As the crowd and cheers diminish and the home team disappears from the pennant race, I try to remember why baseball is still so important to me. I think the love of the game lies in my childhood memories.
I grew up in Philadelphia, a city boy at heart. To give me a taste of country life, my parents sent me one summer to stay with my older brother, then a minister in a small town in West Virginia. He was and is a baseball fanatic, so it was almost fateful that he would make me play in the church softball league.
There were many teams in the league, but the two biggest rivals were from the town itself and from a small village whose main industry was tanning leather for coats and shoes. The urban and rural people seem to occupy different planets, although a few miles separated them.
Somehow I joined the national team, the tannery nine as I now call them. It still surprises me that children who are so separated by time and space can form a bond that transcends both. Maybe it gives a lesson on how we can overcome the boundaries that separate us now – find and work towards a common mission.
I came to the first exercise with my new, expensive glove. And when I looked around I saw that most of the other players had gloves that the mothers had sewn together. Their fathers worked in the tannery, so there was plenty of discarded leather to work from. And the bats were hardly Louisville Sluggers. In fact, some of the bats had been carved out of wood again around their cabins. And the uniforms would make opposing teams laugh, except when they saw the size of our first baseman, Wilbur, who no one dared.
Do not ask me how, but somehow the tannery nine played as if we knew the world did not expect much from us and worse, hoped we would lose so we would be put in the right place. No one expected much from us other than dropping out of school and going to work in the tannery, just as our fathers and grandfathers had done.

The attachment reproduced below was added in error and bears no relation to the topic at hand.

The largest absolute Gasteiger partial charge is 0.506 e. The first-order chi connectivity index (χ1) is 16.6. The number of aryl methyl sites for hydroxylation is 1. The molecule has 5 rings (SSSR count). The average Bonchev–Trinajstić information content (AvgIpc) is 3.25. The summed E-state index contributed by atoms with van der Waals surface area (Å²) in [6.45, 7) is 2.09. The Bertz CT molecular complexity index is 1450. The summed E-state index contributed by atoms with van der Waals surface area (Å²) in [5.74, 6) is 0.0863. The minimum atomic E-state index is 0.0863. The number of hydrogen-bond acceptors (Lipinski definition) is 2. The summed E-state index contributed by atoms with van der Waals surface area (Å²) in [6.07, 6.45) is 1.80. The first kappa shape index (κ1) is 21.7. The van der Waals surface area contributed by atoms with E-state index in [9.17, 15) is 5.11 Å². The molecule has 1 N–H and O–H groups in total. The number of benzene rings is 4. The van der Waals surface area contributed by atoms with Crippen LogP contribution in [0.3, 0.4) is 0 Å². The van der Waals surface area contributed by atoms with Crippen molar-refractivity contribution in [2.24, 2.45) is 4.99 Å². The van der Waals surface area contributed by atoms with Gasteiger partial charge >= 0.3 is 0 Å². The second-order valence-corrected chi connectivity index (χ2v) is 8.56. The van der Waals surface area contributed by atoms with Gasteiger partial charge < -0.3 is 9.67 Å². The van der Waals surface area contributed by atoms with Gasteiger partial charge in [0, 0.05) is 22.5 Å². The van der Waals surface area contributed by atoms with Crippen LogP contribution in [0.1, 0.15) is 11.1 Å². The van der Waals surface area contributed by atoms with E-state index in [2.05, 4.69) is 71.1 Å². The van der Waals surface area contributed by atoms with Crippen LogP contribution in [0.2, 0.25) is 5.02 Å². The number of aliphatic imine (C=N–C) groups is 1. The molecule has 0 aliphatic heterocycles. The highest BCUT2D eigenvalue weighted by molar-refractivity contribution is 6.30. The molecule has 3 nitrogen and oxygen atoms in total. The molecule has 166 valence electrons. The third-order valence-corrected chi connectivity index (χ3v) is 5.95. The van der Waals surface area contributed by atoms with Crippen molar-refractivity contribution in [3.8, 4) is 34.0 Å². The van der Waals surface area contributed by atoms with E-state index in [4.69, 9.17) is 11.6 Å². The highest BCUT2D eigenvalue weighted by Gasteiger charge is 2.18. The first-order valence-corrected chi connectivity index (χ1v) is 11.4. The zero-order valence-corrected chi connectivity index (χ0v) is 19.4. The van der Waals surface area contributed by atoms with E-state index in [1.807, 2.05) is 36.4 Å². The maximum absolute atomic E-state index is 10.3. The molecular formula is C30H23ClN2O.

It turned out to be a real competition that year between the rich city kids and the tannery nine. I did not hit and made more mistakes than the rest of the team combined, but it did not matter as long as we continued to win – and victory we did, almost every game. But so did the city team, until it came to the last match of the summer with both teams just about first place with only one loss for each.
The last match was played on the city track. They had excavations and a stand to buy sausages and drinks and even an advertiser calling out our names at the beginning of the game. It was a pretty game too.
We hung on to a 2-to-1 lead until the last in the ninth round when the city team threatened to win everything by loading the bases with two outs. The cities sprang up when their best hitter strutted up to hit. He had this big bat and a disgusting look on his face and worse; he was a leftist, which meant to me that he could beat me one way at second base.
The count was full, a walk would force a run and a draw, so our pitcher hit a ball over the spot so easy to hit that I might have done it. I do not know much about time, but I know it was the longest time I have ever felt while the big old softball spun against the batter whose eyes lit up when he saw it emptying towards the home. And then he swung.
The ball led me like a cannonball. I remember I prayed, “Oh, please, let it go over my head so I do not rotate it.” The ball kept coming and I knew I could not avoid it. I closed my eyes and jumped up as high as I could, stretching mine to where I thought the ball could hit.
I felt the ball hit my glove; and then falls out, almost slowly film-like. I looked around. The noise from the crowd hurt my ears. I looked down at the ball that fell to the ground, and with my left hand I grabbed it and held it against my mitt as if it were a newborn baby. I caught it! The crowd groaned, our players and fans came out on the field and carried me away. I remember thinking to myself that this was probably why I was put here on earth, to be here when the tannery nine won the annual church softball league title a long time ago.
“It doesn’t get any better than this,” a player whispered in my ear as we ate chicken and potato salad after the game back at the tannery church. And I knew he was right, and it would never get better than this and that maybe one day, gray and old, I would tell someone about the day I took the last one out for tannery nine.
John C. Morgan is an author and teacher.